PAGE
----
Sunday, December 10, 2006

Raiding with the New Spec

I finally managed to attend a raid (Molten Core) and try out my new spec. All in all, it wasn't much different than my previous spec, save that I hit Crusader Strike whenever I remembered about it.

It's pretty hard to tell if you are actually doing more damage, or if Sanctified Crusader helped. I think it helped, as mobs seemed to die faster, but that may also have been because we are gearing up, or the new specs. I did get a 1K Crusader Strike crit in healing gear, so that's good enough for me.

I really wish I had a meter running for the last few raids, though. I find it hard to actually tell how my damage is changing in raids, mostly because I'm usually paying more attention to the raid's health than to my character. Actually quantifying the change would have been a good idea.

Spiritual Attunement is awesome. I was not running out of mana at all. I even switched to healing with Holy Light for most (non-ranged) fights, and I didn't really have issues with mana.

Actually, healing was kind of weird in this raid. Perhaps it was the HoTs stacking, but health bars seemed to change in a different fashion than normal. Normally, they fall and increase in visible chunks, and in this raid they seemed to be a lot more stable. For example, a rogue would drop to 75% and I'd Flash of Light her, expecting another priest to drop a Flash Heal or something. However, the Flash Heal never really came, but her health would not drop further, maybe even increase a few percentage points, but not a great deal for the rest of the fight.

I think the priests and druids were using HoTs more heavily, resulting in a different rate-of-change for health bars than I am used to. It was oddly disconcerting. I switched to mainly casting Holy Light every so often, with longer intervals between casts. It seemed like a good strategy, especially with the mana provided from Spiritual Attunement.

The lack of decursive was amusing. I'm out of practice, but it's not too bad, especially since I use sRaidFrames, which dims people who are out of range to you. The one thing we need to work on is tunnel vision. For example, on the Sulfuron Harbinger fight, we were concentrating so much on keeping the tanks cleansed that I think a couple of priests died from DoTs. But so far it doesn't seem that bad.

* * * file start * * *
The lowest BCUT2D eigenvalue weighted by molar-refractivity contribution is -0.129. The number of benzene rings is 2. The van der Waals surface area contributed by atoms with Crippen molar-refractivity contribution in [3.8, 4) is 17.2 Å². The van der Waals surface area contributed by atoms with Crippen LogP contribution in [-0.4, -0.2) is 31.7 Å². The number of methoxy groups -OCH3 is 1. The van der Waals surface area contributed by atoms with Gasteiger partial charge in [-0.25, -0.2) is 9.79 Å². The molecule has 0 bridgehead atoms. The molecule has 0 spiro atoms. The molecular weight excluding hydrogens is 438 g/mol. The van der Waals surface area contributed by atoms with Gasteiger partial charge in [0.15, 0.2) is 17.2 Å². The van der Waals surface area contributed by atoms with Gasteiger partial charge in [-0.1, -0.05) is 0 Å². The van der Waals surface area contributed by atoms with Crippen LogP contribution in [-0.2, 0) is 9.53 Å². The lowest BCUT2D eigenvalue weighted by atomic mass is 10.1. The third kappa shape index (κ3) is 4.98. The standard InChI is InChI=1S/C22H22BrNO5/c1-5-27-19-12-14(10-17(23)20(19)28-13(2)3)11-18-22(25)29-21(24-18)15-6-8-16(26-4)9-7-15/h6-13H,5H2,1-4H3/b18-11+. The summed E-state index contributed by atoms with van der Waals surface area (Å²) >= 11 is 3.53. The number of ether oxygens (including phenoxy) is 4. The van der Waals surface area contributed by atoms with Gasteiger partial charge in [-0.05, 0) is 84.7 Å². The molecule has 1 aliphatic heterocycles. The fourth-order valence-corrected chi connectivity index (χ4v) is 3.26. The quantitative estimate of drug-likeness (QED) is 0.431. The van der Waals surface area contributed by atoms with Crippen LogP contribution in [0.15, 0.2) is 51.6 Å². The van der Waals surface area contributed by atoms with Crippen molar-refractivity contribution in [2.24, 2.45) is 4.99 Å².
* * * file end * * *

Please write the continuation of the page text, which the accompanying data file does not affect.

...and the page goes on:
I am thinking about trying a click-cast mod, and binding Cleanse to my right mouse buttons so I just have to right-click the correct frame. Of course, most mods seem to be in a state of flux at the moment, so I may have to wait a few days.

Hopefully, I'll be able to give this spec a whirl in Blackwing Lair sometime soon. I should also find a decent damage meter so I can actually quantify performance.


  1. /castsequence reset=30/alt Seal of Command, Crusaders Strike, Judgement

    Will keep you from forgetting. And Chromie is unpleasant if you have a bunch of decursers who haven't adjusted yet.

  2. Clique is the name of the mod that will allow you to bind spells to your mouse buttons.

    However, there is another method that may work for you, a macro:

    /cast [target=mouseover,exists] Cleanse

    All you need to do is hover your cursor over someone's name or portrait, and hit the macro button. You won't lose your current target. This macro will work with Flash of Light and Holy Light as well, just replace Cleanse with the new spell name. This method works best if you only have a 2 button mouse, or your buttons are already assigned for other things.

  3. This has nothing to do with your recent blog entry. You've written a great deal about paladins and their rolls in the game and I haven't quite had time to finish reading all of it but I wanted to ask what you thought paladins working with other paladins in raids. I have not taken part in any raids myself as my character is only level 40 and my guild small. I have done a number of 5 man instances with all paladin groups though and I've found them to be a lot more fun than a diverse groups.
    The paladin aura's overlap and lots of blessing can be placed on each player, as well as nice combos of judgments on the enemies. One paladin will typically be designated primary healer, and one primary tank, while another will usually volunteer to be the "scout" the other two fill in as needed. Each paladin will typically be given certain judgment and blessing responsibilities.
    Though this may work when running through the SM I imagine it would break down in endgame raiding as the limited number of useful auras, blessings and judgments will make 10 paladins somewhat superfluous. Even so I would love to hear your thoughts on the idea.

  4. All-paladin groups are definitely possible for 5 or 10-mans. However, these encounters don't really depend on having specific classes in the group.

    As you go to raid encounters, there's more and more elements of a fight which are geared to specific classes. That's not to say a 40-paladin raid couldn't kill most bosses eventually. The only fight I would see having real trouble with is one which had a very power Curse, which we couldn't dispel.

    Also, timed fights may also be a problem, though paladins may be able to put out the required raid-wide damage if all of them did damage at the same time as they healed.

    Of course, the biggest problem would be loot. You'd either be disenchanting everything, or everybody fighting over a single drop.

    So, an all-paladin group might be a fun experience once in a while, but it's not something I would really seek out.